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Guest Column: Chipping Away At The National Park Service Mission One Park At A Time


Editor's note: Joan Anzelmo had a long and distinquished career with the National Park Service, one that included tenure as superintendent of Colorado National Monument. Among the issues she had to grapple with during her stint at the monument was whether to allow a professional bike race to pass through the monument. She declined the request for reasons outlined in the National Park Service's Management Policies. When the Park Service's Intermountain Region last week announced that it would take a new approach to deciding what activities were appropriate in Colorado National Monument, she was understandably puzzled because of how it could affect the bike race. She explains why in the following guest column.

Beginning in December 2010, and most recently on August 14, 2012, the National Park Service has repeatedly told the Grand Junction Local Organizing Committee (GJLOC) for the USA Pro Challenge that it cannot utilize Colorado National Monument and its Rim Rock Drive, which is listed on the National Register of Historic Places, for a stage of the USA Pro Challenge bike race.

So you can imagine my surprise when on Friday, November 9, the Grand Junction Daily Sentinel, whose publisher is on the GJLOC, ran an exclusive story about a process the Park Service would implement when considering appropriate activities in the monument, including a reconsideration of the professional bike race. The article included quotes from Colorado Gov. Hickenlooper, GJLOC member John Hopkins, NPS Intermountain Regional Director John Wessels, and monument Superintendent Lisa Eckert.

Public to get a say on monument

Feds seek local input on activities inside the park

The local organizing committee that sought to conduct a leg of the USA Pro Challenge bicycle race along the 23 miles of Rim Rock Drive saw the Park Service announcement as an opening.

“It’s a good opportunity to more fully explore how we might make available the type of event we’ve been talking about,” said John Hopkins, chairman of the local organizing committee, calling it a “very positive development” for the community in general.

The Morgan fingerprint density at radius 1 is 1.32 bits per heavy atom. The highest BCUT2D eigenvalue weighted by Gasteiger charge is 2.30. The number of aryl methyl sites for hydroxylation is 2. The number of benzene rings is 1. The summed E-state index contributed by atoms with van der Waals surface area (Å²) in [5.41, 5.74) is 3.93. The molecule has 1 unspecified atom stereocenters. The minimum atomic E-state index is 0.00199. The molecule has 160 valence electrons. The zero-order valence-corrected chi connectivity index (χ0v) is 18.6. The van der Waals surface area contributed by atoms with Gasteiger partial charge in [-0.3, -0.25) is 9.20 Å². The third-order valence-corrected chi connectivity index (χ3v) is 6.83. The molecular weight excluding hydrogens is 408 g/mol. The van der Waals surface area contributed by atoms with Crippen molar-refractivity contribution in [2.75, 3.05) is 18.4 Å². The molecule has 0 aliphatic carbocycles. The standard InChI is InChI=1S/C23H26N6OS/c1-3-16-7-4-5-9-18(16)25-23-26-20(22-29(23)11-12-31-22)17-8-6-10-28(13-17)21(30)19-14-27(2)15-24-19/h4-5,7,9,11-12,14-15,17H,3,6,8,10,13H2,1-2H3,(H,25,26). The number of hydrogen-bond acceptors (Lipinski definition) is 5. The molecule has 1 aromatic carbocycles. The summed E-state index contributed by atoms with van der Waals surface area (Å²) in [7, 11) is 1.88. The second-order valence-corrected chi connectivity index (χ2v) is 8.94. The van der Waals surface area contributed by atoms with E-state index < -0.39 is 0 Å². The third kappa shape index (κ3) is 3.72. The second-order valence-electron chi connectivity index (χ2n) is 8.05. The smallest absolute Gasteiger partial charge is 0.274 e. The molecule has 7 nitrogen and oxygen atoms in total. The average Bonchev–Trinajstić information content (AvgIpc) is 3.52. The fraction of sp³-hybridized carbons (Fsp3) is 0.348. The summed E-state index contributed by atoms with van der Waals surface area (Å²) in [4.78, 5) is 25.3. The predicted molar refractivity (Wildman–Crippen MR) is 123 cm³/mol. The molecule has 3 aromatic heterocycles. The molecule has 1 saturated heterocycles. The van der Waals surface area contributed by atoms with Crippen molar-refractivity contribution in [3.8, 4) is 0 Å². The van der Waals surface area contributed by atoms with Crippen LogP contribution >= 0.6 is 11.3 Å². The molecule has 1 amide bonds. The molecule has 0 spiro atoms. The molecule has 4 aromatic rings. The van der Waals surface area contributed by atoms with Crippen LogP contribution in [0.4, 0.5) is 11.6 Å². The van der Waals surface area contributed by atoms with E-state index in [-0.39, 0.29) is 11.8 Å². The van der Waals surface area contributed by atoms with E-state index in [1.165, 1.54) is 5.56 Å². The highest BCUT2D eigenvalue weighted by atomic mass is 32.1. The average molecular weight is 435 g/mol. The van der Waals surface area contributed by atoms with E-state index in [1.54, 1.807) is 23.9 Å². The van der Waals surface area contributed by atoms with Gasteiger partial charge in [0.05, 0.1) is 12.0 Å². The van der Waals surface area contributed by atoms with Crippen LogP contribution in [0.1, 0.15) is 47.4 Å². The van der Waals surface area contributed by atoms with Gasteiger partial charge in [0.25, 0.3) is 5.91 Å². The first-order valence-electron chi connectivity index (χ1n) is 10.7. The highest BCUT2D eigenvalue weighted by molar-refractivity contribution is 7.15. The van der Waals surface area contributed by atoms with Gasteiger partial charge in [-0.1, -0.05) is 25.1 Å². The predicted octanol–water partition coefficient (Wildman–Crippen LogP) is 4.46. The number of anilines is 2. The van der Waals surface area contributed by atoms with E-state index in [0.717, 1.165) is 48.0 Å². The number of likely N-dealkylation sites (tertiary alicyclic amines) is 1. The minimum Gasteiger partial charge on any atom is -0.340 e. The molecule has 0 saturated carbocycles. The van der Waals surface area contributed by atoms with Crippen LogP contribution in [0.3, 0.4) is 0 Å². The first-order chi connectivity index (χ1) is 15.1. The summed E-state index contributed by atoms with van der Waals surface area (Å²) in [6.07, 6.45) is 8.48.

Gov. John Hickenlooper called the announcement a step in the right direction that will “ensure that the public has input when it comes to protecting and enjoying this national crown jewel. We appreciate the National Park Service’s interest in having an open and honest dialogue with the community about activities in the monument.”

Later that same day, the Park Service issued a news release that announced a process to begin in January that would look at all manner of activities, events, and commercial services to decide which would be appropriate for the monument. The subsequent news stories and editorials said the Park Service would invite the community to help the agency determine what should be permitted and what should not, whether weddings, family reunions, special events, rock climbing, and even the professional bike race. That's a rather unnecessary and pricey process to my way of thinking when specific regulations and policy already exist to evaluate and determine what is appropriate or not.

Are you scratching your head yet? I certainly have been.

The Bike Race Has Been Reviewed Before

The National Park Service went through a massive and expensive national public involvement process in 2005 and 2006 to update its Management Policies, the guiding field manual for how to manage the parks. The result of that long and costly process was the updated 2006 Management Policies that give greater weight to resource protection, even over visitor services.

These policies flow from the NPS Organic Act. Consequently, Park Service superintendents are specifically directed to follow these policies and to protect park resources first and foremost. Complementing the 2006 NPS Management Policies are the Code of Federal Regulations (CFR) and other agency directives and guidelines.